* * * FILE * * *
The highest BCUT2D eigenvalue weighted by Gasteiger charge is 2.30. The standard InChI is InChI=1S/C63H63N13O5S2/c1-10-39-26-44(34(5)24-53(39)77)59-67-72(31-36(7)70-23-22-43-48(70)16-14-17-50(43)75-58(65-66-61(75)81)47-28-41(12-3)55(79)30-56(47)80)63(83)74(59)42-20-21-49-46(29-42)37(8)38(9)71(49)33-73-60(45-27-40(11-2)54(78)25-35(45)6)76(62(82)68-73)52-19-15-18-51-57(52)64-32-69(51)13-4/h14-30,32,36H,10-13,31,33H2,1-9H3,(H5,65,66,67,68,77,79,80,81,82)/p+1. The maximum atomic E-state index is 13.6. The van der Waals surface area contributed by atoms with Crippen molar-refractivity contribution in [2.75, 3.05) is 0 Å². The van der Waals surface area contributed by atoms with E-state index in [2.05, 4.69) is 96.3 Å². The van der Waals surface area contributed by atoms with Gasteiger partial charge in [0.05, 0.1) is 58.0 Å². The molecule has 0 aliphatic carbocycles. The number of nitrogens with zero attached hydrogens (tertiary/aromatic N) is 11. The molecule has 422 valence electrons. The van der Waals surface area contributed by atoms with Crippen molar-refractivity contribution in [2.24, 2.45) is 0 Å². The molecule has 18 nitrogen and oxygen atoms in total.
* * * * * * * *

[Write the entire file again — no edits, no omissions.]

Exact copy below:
The highest BCUT2D eigenvalue weighted by Gasteiger charge is 2.30. The standard InChI is InChI=1S/C63H63N13O5S2/c1-10-39-26-44(34(5)24-53(39)77)59-67-72(31-36(7)70-23-22-43-48(70)16-14-17-50(43)75-58(65-66-61(75)81)47-28-41(12-3)55(79)30-56(47)80)63(83)74(59)42-20-21-49-46(29-42)37(8)38(9)71(49)33-73-60(45-27-40(11-2)54(78)25-35(45)6)76(62(82)68-73)52-19-15-18-51-57(52)64-32-69(51)13-4/h14-30,32,36H,10-13,31,33H2,1-9H3,(H5,65,66,67,68,77,79,80,81,82)/p+1. The maximum atomic E-state index is 13.6. The van der Waals surface area contributed by atoms with Crippen molar-refractivity contribution in [2.75, 3.05) is 0 Å². The van der Waals surface area contributed by atoms with E-state index in [2.05, 4.69) is 96.3 Å². The van der Waals surface area contributed by atoms with Gasteiger partial charge in [0.05, 0.1) is 58.0 Å². The molecule has 0 aliphatic carbocycles. The number of nitrogens with zero attached hydrogens (tertiary/aromatic N) is 11. The molecule has 422 valence electrons. The van der Waals surface area contributed by atoms with Crippen molar-refractivity contribution in [2.24, 2.45) is 0 Å². The molecule has 18 nitrogen and oxygen atoms in total.